Oklahoma State University Extension analyzes the economic toll of the COVID-19 impact upon Oklahoma’s farmers, ranchers, consumers and rural economy
By Amy Hagerman, Ph.D., assistant professor, Oklahoma State University department of agricultural economics and Mike Woods, Ph.D., professor emeritus, Oklahoma State University department of agricultural economics
Events of the early months of 2020 have engulfed the world in a way that challenges personal health as well as the vitality of our economic systems. In Oklahoma, though somewhat insulated as a more rural state, the novel coronavirus (COVID-19) disrupted lives, directly and indirectly impacting almost every community, every business and every household. Challenges like changing consumption patterns, supply chain disruptions and rapid transition to contactless or limited contact service may persist for some time.
For rural economies, COVID-19 was another blow for communities already dealing with multiple years of low commodity prices and reduced oil and gas production as of January 2020. This makes isolating the impacts of the pandemic difficult.
Part of what makes COVID-19 unique as compared to other economic challenges, like the Great Recession 12 years ago, is how rapidly things changed. There was little warning, and no slow decline.
Within a few months, every country around the globe and every sector of the economy was being impacted. The Center for Disease Control reported 1,994,283 cases of the virus in the United States as of June 11, with 112,967 deaths reported since the start of community spread on February 23, according to the U.S. Centers for Disease Control.
During the same time period in Oklahoma, there were 7,218 reported cases with 360 deaths. Hospitalizations for COVID-19 peaked at 562 on March 30 (as of publication deadline), and were reported at 164 on June 4, 2020, according to the Oklahoma Department of Health. This pandemic clearly has resulted in impacts felt throughout our country and state.
In agriculture, livestock sectors have had to balance supplying meat to near-empty grocery shelves with worker safety. As a result, processors and manufacturers that have consolidated packing and processing for efficiency have faced higher costs and lower rates of production. It is possible that a long-term change in meat price trends may result since protective measures may need to be in place for some time.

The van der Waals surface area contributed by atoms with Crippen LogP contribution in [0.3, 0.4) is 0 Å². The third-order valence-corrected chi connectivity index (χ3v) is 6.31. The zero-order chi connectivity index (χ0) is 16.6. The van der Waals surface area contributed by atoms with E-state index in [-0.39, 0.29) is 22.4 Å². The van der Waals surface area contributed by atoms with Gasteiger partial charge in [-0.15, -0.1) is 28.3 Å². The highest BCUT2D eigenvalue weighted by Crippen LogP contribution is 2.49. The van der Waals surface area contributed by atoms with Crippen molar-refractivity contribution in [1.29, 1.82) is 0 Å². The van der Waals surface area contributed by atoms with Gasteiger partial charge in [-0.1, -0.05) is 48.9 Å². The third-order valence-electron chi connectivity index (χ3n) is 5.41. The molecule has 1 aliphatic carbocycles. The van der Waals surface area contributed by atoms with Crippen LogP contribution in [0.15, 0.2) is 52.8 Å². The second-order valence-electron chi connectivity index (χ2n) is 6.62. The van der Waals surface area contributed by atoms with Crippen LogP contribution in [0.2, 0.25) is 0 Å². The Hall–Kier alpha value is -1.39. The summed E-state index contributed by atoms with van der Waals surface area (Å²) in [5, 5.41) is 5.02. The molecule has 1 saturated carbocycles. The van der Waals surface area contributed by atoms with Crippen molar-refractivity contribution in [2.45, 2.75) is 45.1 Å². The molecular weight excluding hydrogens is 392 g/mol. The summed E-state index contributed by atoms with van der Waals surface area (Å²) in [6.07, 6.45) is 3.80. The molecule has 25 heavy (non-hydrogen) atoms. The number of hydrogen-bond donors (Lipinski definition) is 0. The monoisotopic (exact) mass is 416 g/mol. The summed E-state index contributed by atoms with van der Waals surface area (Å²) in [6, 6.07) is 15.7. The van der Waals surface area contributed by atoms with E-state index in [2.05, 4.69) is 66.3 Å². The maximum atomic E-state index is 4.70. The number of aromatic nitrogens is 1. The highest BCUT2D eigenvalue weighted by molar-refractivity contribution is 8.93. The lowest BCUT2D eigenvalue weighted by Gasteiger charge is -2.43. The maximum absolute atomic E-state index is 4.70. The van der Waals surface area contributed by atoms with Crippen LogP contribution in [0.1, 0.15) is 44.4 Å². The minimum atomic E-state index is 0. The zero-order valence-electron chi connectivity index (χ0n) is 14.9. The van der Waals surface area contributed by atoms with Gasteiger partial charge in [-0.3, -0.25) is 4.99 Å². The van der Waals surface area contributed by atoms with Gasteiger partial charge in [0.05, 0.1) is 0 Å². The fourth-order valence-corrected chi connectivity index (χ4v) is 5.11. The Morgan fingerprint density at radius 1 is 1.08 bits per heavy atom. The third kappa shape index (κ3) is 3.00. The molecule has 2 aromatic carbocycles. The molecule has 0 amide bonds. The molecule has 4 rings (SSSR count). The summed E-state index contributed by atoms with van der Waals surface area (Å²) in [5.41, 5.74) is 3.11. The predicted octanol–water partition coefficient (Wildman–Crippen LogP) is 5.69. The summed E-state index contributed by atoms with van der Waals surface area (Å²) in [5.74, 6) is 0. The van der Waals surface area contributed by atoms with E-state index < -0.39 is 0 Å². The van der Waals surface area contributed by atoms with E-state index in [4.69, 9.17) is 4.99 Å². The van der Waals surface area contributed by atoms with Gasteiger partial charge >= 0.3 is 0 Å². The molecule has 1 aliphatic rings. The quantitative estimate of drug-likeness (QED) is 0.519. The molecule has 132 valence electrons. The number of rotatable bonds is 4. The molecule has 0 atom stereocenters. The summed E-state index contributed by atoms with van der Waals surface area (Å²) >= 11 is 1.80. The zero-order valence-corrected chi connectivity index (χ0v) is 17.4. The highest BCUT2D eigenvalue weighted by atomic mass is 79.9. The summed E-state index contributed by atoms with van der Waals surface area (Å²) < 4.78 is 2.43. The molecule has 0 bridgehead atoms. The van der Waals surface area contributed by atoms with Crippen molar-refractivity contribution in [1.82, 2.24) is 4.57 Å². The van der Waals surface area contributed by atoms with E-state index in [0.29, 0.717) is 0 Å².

Some of the heaviest damages from COVID-19 occurred in the small business, tourism and food service sectors. Small businesses often had little cash on hand to weather the COVID-19 related closures and reductions in business.
Professional services like realtors and accountants may have fared better through a rapid change to telework, but one observation has never been more apparent – some rural areas do not have the same access to broadband technology that other regions of the state enjoy. If this digital divide does not improve, many rural businesses and rural families will face difficult times competing as the world likely shifts to more online activities.
Consumers may make choices moving into the future that are defined by their trust in safety standards and comfort in public interactions. It is possible that consumer actions have changed permanently as many of us have lived virtually online during the “Safer at Home” phase. Perhaps we will return to some semblance of past consumer choices and preferences.
Oklahoma businesses of all kinds may need to invest time in online marketing platforms, digital media and finding a way to create trust relationships with customers. Sectors like tourism may see a greater influx of tourists that stay in-state this year and take advantage of outdoor amenities. Now may be the perfect time to build additional Oklahoma pride in our many natural resources.
There is a lot of discussion regarding what the new normal will look like. Business practices, consumer choices and consumer demands may no longer look like pre-COVID standards. Opportunities may arise for entrepreneurs who can help other businesses pivot to the new environment.
We do not know how long impacts will last, and the shift to an online presence and enhanced consumer safety concerns could lead businesses to something new.
Only time will tell what the new normal will be; however, we can feel confident that the basics of business development and management will continue to be valid. Having sound business plans with appropriate management practices and a firm understanding of the market and consumers will matter, perhaps now more than ever.